Defense minister: Lukashenko looking to give Russia pretext to intervene ({{contentCtrl.commentsTotal}})

Minister of Defence Jüri Luik (Isamaa).
Minister of Defence Jüri Luik (Isamaa). Source: Siim Lõvi/ERR

Defense minister Jüri Luik (Isamaa) has condemned the actions of Belrusian president, Alexander Lukashenko, saying the newly re-elected leader has been creating a straw man enemy which might give neighboring Russia a pretext to intervene, as well as continuing repression against the Belarusian people in the aftermath of the election over two weeks ago.

'By emphasizing the threat of NATO, Lukashenko is trying to shift the blame for the domestic crisis on a phantom enemy which doesn't exist and to give Russia an excuse to intervene," Luik said Wednesday, according to a ministry press release. 

The defense minister was in Berlin, meeting with his German opposite number Annegret Kramp-Karrenbauer as part of a wider EU defense ministers' get together, the first of its kind since the coronavirus pandemic began in spring. 

"At the same time, Lukashenko has embarked on a series of new domestic repressions, which are now directed primarily against protest movement leaders," Luik added.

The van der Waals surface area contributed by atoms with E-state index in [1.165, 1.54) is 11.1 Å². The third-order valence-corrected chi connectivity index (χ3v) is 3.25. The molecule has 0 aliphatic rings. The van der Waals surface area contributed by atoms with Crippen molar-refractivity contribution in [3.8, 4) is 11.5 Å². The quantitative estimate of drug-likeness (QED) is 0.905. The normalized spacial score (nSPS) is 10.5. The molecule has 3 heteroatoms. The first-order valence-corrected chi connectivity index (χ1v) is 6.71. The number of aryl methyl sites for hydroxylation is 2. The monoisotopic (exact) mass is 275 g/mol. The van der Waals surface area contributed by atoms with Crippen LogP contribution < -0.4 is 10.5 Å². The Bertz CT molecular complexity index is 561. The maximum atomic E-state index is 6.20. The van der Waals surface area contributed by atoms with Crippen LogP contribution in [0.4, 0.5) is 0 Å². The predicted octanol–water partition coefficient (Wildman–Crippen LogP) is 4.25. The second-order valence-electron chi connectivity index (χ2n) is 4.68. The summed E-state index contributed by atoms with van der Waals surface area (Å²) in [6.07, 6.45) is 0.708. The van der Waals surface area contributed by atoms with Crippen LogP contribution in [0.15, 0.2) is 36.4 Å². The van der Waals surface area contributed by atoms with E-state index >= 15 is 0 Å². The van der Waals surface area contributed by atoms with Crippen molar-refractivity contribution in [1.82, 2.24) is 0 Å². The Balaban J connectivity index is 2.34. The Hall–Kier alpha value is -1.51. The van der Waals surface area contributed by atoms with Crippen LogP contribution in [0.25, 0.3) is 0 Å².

Both ministers said of key importance is how to support the democratic will of the Belarusian people. Democratic values and their fostering in Belarus was at stake, not whether that country could one day become an EU member, Kramp-Karrenbauer added. 

The pair also discussed the recent poisoning of Russian opposition leader Alexei Navalny, which Luik called another sad example of Russia's disregard for both human life and democratic freedoms. 

Navalny, 44, is in a German hospital, having been taken there last Saturday, where he remains in an artificially-induced coma. 

That Navalny was poisoned is beyond question, the German defense minister added, though it was currently not clear what toxin had been used or what Navalny's long-term situation might be.

The ministers also discussed broader EU, NATO and bilateral security issues, and Luik thanked Germany for its contribution to Baltic Air policing duties ahead of its air force's arrival at Ämari Air Base, where it will replace the French Air Force planes currently based there as part of the Baltic air policing rotational system. 

A total of 13 EU defense minister were in Berlin Wednesday; other topics for disscussion included the situation in the West African country of Mali – whose French-led peace-keeping efforts Estonia's defense forces contribute to – and in the Mediterranean. 

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Editor: Andrew Whyte

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